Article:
Sen. Claire McCaskill On Russian Hack Attempt And Trade
SCOTT SIMON, HOST:
The latest economic numbers show 4.1 percent growth between April and June. And President Trump and European Commission President Juncker said they'll work to dismantle trade barriers between the U.S. and EU. And the EU's agreed to buy more soybeans from U.S. farmers while the administration's earmarked $12 billion to help farmers who lose revenue in this trade war. A lot of farmers growing a lot of soy in Missouri, where Claire McCaskill is a U.S. senator. She joins us now. Senator McCaskill, thanks so much for being with us.
CLAIRE MCCASKILL: Thank you, Scott.
SIMON: Do you prefer Missouri or Missourah (ph)?
MCCASKILL: I do both.
SIMON: OK. Well, then, I will, too. Listen; I promise we'll get to trade, but I have to ask you about Russia. Daily Beast reports your re-election campaign's been a target for Russian hackers with at least one unsuccessful attempt this past August. Do you feel your communications and campaign are safe?
MCCASKILL: I do. And this actually was an attack on the official Senate office. And it was Microsoft detected - the hack. And I believe the sergeant of arms at the Senate, which is the office in the Senate that is designed to protect us under these circumstances - I think they've taken the necessary steps to not only protect our accounts in the Senate but also other senators. It doesn't change the fact that this is bold and outrageous that Russia continues to break the backbone of - tries to break the backbone of every democracy they possibly can and including a model of democracy here in the United States. So I remain disappointed that our government has not been more aggressive in going after this cyberwarfare.
SIMON: I think the nicest thing you've said about Vladimir Putin is that he's a thug, and it goes down from there. What should the U.S. government also do, do you believe?
MCCASKILL: I believe that it's time that we empower our assets, and we have significant assets that could conduct cyberwarfare in retaliation. I think we should turn up the heat on the sanctions. It took the Senate voting 98, I think, to 2 to force the president into a role of putting sanctions on Russia. Instead of inviting him for a meeting, we should be calling him out and supporting our intelligence community that has - frankly, are mostly veterans and active military - that have told the president that this is a flashing red light, and we should no longer treat Russia in any way as if they're our diplomatic friend.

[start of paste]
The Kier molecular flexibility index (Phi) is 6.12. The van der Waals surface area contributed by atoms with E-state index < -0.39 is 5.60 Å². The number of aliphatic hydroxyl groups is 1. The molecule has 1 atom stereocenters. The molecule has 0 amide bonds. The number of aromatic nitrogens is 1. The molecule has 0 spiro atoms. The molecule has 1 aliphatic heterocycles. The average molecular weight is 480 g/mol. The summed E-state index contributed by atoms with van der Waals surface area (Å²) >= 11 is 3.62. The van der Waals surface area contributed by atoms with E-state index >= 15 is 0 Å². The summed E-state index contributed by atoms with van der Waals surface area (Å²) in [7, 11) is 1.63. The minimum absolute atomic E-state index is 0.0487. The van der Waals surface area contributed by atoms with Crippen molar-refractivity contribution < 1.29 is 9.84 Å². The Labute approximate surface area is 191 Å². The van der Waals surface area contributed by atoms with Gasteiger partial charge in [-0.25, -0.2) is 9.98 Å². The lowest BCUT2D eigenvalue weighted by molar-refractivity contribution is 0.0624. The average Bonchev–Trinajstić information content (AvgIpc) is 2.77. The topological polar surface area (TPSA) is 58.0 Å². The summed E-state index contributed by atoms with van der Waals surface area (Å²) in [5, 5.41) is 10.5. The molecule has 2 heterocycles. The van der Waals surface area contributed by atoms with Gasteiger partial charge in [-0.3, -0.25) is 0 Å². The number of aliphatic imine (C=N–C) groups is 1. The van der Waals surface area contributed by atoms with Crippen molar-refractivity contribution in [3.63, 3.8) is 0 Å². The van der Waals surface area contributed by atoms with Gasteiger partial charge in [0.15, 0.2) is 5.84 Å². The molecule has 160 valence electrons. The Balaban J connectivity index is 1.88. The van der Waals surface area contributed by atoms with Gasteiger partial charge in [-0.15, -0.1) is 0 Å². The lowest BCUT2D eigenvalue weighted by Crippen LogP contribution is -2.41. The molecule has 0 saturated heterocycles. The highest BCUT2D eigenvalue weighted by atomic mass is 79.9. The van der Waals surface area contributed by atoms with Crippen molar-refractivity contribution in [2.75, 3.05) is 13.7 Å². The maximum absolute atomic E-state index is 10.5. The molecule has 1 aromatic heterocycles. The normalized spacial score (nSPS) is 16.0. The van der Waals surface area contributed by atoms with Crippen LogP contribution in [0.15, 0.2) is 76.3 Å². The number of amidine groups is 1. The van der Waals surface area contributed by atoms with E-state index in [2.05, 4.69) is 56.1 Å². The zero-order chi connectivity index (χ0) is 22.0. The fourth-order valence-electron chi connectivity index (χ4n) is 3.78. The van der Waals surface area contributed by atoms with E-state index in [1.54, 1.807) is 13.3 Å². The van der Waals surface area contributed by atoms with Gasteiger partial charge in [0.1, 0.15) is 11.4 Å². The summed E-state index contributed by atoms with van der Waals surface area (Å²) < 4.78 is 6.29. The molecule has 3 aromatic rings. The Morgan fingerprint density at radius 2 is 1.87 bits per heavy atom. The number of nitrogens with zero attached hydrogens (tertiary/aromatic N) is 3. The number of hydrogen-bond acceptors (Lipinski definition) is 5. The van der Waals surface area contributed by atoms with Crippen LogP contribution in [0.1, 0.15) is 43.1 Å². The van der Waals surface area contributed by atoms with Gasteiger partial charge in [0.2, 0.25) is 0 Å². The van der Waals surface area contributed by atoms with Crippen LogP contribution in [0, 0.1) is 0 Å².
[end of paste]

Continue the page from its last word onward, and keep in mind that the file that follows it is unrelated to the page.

SIMON: I want to get to trade and the $12 billion. Won't the $12 billion the president has earmarked help Missouri farmers who might get caught in the crossfire of a trade war?
MCCASKILL: I'm certainly glad the president is doing it. It will certainly help farmers. It remains to be seen when and how this money will be deployed, and that, of course, is key. Ironically, part of the money is supposed to be used to develop markets. Well, it's very hard to develop markets with the turn of a switch. It takes years to develop markets. And while it may be good news that EU might buy some more soybeans, we're talking a very small amount compared to the amount of beans that China buys. In Missouri, almost 1 out of every 3 rows of beans go to China. And it has taken years to develop that Chinese market. I met with soybean producers yesterday. I can assure you, no one was celebrating the $12 billion. But rather, they were really upset and disappointed that the president has engaged in this kind of reckless trade war with no end in sight.
SIMON: The president says in so many words, there might be short-term losses, but there are going to be long-term gains because the - his idea is to get better trade deals. Do you agree?
MCCASKILL: Well, we can go after the people who cheat - the Chinese cheaters. We can up our resources to go after those cheaters. There are mechanisms in place. But what is happening here - he says there's going to be short-term pain. If you're a farmer and your farm begins to be undervalued, your collateral is at risk, you are losing money on every crop, and it looks like you're going to lose money on a crop next year - these are sleepless nights. It's not long-term pain; it's life changing for these farmers. So it is, you know, a throwaway line. And it's not just the farmers in my state, Scott. We've got manufacturers that are suffering terribly because of this trade war. We've got a company that all of their customers are being chased to China for their nails because...
SIMON: This is Mid Continent Nail, I believe
MCCASKILL: Correct. They can no longer afford to offer nails at a price that's competitive to China. And so - you know, the secretary of commerce had the nerve to say, yesterday or the day before, that maybe this company, you know, wasn't doing a good job running the company. Well, I can assure you, they've done a great job running this company in Poplar Bluff, Mo. And so it's very frustrating for a number of manufacturers around my state because they also are looking at layoffs and problems. The downstream effects are acute, not just to farmers in my state but also to people who make things.
SIMON: Senator Claire McCaskill of Missouri - Missourah. Thanks so much for being with us, Senator.
MCCASKILL: Thank you. Have a good Saturday. Transcript provided by NPR, Copyright NPR.